Family and Caregiver Schizophrenia Discussion Forum

What do you do? What do you do?

What do you do when your adult psychotic daughter is ranting and raving and you have to go to work and leave her alone in the house? And when you have to go out of town for a day and a night and leave her alone in the house? My 28 year old daughter is on her meds but it doesnt seem to matter much. What do I do when I have to live my life and when nothing I do or don’t do doesnt help her? Meds don’t help her.

Hi Katee. It’s an awfully stressful situation when they’re really sick and unstable, and yet we have to leave them. What will happen without our supervision is anyone’s guess.

When our son was very ill, we bought Canary cameras that allowed us to watch what was happening at home, via a phone app. I also eventually ended up taking a leave of absence from my job, but I certainly understand that’s not an option for everyone.

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And another thought, since you mentioned she is actually on meds…

Without being a fly on the wall, I know it’s difficult to know for sure, but do you think your daughter would rant if you weren’t there at home with her. I’m not at all trying to be coy. It’s just that caregivers tend to be subject to and see the brunt of the over-the-top behavior. At least that’s what I’ve read and experienced. I’m just asking.

Just please know you’re not alone.

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I think thats a good question! Im sure she might a bit. She gets wored up on Facebook sometimes. But its as if she has been savingup rants waiting for me to come home

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Yes @Katee, social media or playing Xbox cause a lot of anxiety and can become triggers when our son is going through a delicate phase. He’s actually starting to realize this and now avoids these activities when things are getting rough. This is good, but it’s just hard to see him do absolutely nothing.

Hi @Katee, In short, do what you need to do.

During the worse parts of my family member’s illness, I was in luck in that I was able to stop working outside the house and to stop traveling. When I made these decisions, I knew I would have to keep making choices based on both my basic needs and my family member’s need for medical treatment.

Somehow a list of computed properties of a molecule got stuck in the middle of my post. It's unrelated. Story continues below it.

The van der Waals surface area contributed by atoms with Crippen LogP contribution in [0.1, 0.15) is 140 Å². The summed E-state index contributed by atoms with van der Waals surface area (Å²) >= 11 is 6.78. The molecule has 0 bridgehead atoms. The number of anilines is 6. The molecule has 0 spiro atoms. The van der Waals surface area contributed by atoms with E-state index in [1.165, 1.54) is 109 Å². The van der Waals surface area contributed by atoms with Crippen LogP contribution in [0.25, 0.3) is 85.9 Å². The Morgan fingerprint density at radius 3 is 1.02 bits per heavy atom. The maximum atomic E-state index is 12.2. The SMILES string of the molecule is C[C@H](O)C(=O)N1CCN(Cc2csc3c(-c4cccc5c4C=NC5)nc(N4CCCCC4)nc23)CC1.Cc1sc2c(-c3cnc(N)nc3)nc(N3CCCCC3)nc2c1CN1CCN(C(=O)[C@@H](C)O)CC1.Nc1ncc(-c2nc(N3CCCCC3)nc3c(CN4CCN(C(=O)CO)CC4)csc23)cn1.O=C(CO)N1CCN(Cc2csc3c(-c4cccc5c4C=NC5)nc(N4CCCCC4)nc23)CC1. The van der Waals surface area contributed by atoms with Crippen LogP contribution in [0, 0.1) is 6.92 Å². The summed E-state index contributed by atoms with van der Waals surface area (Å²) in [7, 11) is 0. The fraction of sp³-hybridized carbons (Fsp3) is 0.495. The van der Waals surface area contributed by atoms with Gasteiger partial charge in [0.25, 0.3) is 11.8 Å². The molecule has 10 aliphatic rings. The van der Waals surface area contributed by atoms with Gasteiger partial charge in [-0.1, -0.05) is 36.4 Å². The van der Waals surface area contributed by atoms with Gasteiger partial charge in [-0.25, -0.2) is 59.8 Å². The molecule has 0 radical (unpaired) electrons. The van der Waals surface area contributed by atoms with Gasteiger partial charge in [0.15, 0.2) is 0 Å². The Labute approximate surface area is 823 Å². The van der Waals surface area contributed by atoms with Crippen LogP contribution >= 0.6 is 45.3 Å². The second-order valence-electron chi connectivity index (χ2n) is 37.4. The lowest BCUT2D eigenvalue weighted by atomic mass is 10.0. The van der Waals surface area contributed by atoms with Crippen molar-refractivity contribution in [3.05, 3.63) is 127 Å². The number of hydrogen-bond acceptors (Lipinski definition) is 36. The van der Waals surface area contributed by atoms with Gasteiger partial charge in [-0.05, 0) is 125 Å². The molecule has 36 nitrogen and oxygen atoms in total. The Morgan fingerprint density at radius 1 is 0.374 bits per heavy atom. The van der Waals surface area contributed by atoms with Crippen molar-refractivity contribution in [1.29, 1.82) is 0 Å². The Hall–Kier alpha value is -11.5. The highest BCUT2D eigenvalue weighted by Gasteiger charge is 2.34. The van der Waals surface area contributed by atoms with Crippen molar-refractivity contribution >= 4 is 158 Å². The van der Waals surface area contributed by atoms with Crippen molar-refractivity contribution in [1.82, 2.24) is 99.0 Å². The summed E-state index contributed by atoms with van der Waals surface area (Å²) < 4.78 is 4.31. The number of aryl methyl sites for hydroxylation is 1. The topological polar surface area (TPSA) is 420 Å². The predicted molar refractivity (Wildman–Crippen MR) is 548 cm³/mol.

This saying comes up a lot here: we did not cause the illness, we cannot cure it, and we cannot control it. Neither can our ill family members. So whatever we can actually choose and “control,” we do get to make those choices.

When I did have to leave sometimes during worse cycles of the illness, I locked up any means of self harm and all of my breakable things I could gather that had sentimental value. I always left some kind of healthy food in the fridge and was polite with my family member, telling them where I was going and when I would return.

Another thing you can do is release yourself from all sense of guilt for your beloved child’s illness. You can provide support, care, resources, whatever you choose. The illness is not your fault and it’s not her fault.

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I’m sorry you are having to deal with this. I understand when you walk in the door after a long day of work and have no idea what you will deal with. One of our doctors said that when the caregiver becomes sick and has to take a break for self care, many times the ill family member will step up and show more appropriate behaviors, that is until the caregiver is healthy again and the ill family member will revert to their symptoms again. I remember when I was sick with bronchitis my ill family member really stepped up and kept the house running with laundry/dishes/trash/meal prep chores. But then once I got better they reverted. Our dr said that can happen for short periods of time. Maybe when you are out of the house she will be ok? Just be ready for her when you walk in the door. Other posters here have very good ideas too.

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Has she tried clozapine?

Not all meds will be effective for different people. It can take time to find the right one or combination. I know people who have tried over 10 and still have symptoms. Clozapine is the last resort so they say but it has worked miracles for some people

Thank you to everyone for your shares and ideas. I am finding my way in this new normal. Knowing you all are on similar journeys makes it a bit easier.

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Hi Katherine please feel free to share other ideas for new people here like me :slight_smile: Edit Thank you in advance.

After 22 years of my son living at home, I finally had to place him in a Board and Care Facility here in Los Angeles. I couldn’t trust him to not leave the burner on the stove on, etc. He poured bleach all over my furniture and other household items. Maybe even hurt the dog. His Board and Care has 24 hour staff, three meals per day and they supervise medication. It has taken a huge strain off of me. I go visit him once a week and we have breakfast together. He really whined and complained about going to the Board and Care but now he likes it and is used to it. An alternative to consider!

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I’m glad you have found a good alternative that gives both of you a chance to live your own lives while still enjoying each other’s company on a regular basis. Finding the right place can be hard to do, but can be a benefit for everyone.

That sounds great15252